The Art of Giving


“No act of kindness, however small, is ever wasted.” - Aesop

At this time of year it is good to reflect on why we enjoy buying presents for others. Yes, it is a traditional custom at Christmas, but research shows it is also really good for our health as well.

There is a saying that “Money can’t buy happiness” but it actually can if you spend it on others.

A number of studies have shown that giving money to others or to charity will improve your sense of well-being than spending on yourself.

Michael Norton, a professor at Harvard Business School, questioned 632 Americans about their level of income and what they spent their money on. They were also asked to rate their own happiness. They found that regardless of income, those who spent money on others were decidedly happier than those who spent more on themselves.

Giving increases our feelings of happiness. Altruistic behaviour releases endorphins in the brain, producing the positive feeling known as the “helper’s high.” Endorphins not only improve our mental outlook, but they also help to reduce physical pain, improve our immune function and lead to a greater sense of well-being

Giving is good for our health. I speak about the impacts of stress on a daily basis, and for good reason as stress is the number 1 cause of medical visits. Research shows that giving to others reduces our levels of cortisol, a common stress hormone, and promotes an increased production of GABA and serotonin, our feel good neurotransmitters. We tend to feel less stressed when we actively give to others.

Giving promotes increased social connection. When you give, you’re more likely to get back. Several studies have suggested that when you give to others, your generosity is likely to be rewarded by others down the line—sometimes by the person you gave to, sometimes by someone else.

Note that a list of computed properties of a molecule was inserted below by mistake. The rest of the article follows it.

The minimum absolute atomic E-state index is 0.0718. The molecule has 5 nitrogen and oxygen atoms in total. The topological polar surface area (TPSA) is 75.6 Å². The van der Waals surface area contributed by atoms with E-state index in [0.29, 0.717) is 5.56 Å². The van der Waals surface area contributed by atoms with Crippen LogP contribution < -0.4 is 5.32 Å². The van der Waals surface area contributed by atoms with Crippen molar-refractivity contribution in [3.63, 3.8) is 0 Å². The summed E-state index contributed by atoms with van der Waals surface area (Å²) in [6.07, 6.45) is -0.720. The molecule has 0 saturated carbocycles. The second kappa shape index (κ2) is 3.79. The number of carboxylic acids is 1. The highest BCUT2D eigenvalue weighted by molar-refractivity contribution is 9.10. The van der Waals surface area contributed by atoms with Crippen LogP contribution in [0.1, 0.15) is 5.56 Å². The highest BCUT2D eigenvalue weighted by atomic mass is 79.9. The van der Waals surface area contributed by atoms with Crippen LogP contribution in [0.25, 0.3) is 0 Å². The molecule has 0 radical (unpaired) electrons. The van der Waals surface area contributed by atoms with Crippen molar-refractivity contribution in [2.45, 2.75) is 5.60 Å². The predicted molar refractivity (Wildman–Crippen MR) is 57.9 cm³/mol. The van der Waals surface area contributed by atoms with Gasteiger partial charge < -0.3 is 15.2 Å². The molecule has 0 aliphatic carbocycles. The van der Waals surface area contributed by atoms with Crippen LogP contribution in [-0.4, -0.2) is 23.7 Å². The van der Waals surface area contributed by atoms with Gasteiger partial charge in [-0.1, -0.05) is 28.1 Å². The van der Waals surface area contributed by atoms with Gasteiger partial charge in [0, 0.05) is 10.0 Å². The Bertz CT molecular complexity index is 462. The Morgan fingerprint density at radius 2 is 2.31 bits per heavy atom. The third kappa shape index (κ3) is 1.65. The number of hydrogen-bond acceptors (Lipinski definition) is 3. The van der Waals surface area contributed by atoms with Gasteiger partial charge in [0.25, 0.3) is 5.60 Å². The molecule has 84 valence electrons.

These exchanges promote a sense of trust and cooperation that strengthens our ties to others—and research has shown that having positive social interactions is central to good mental and physical health.

Giving promotes feelings of gratitude. Whether you’re on the giving or receiving end of a gift, that gift can elicit feelings of gratitude. It can be a way of expressing gratitude to others or instilling gratitude in the recipient.

Research has found that gratitude is integral to happiness, health, and improved social bonds. Happiness researcher, Barbara Fredrickson found that “When you express your gratitude in words or actions, you not only boost your own positivity but other people’s as well, and in the process you reinforce their kindness and strengthen your bond to one another.”

Giving is often contagious (and this is the only kind of contagious we want this year!)

When we give, we don’t only help the immediate recipient of our gift. We also spur a ripple effect of generosity through our friends, family and larger community, in effect ‘Paying it forward’ on a both small and large scales.

Researchers in the US showed that when one person behaves generously, it inspires observers to behave generously later, toward different people.

So this holiday season whether you choose to buy gifts, volunteer your time, or donate money to your favorite charity, know that your giving is much more than just traditional chore, but a way to improve your health and build stronger social connections in your community. And inevitably you will find yourself getting a big dose of HAPPY in the process.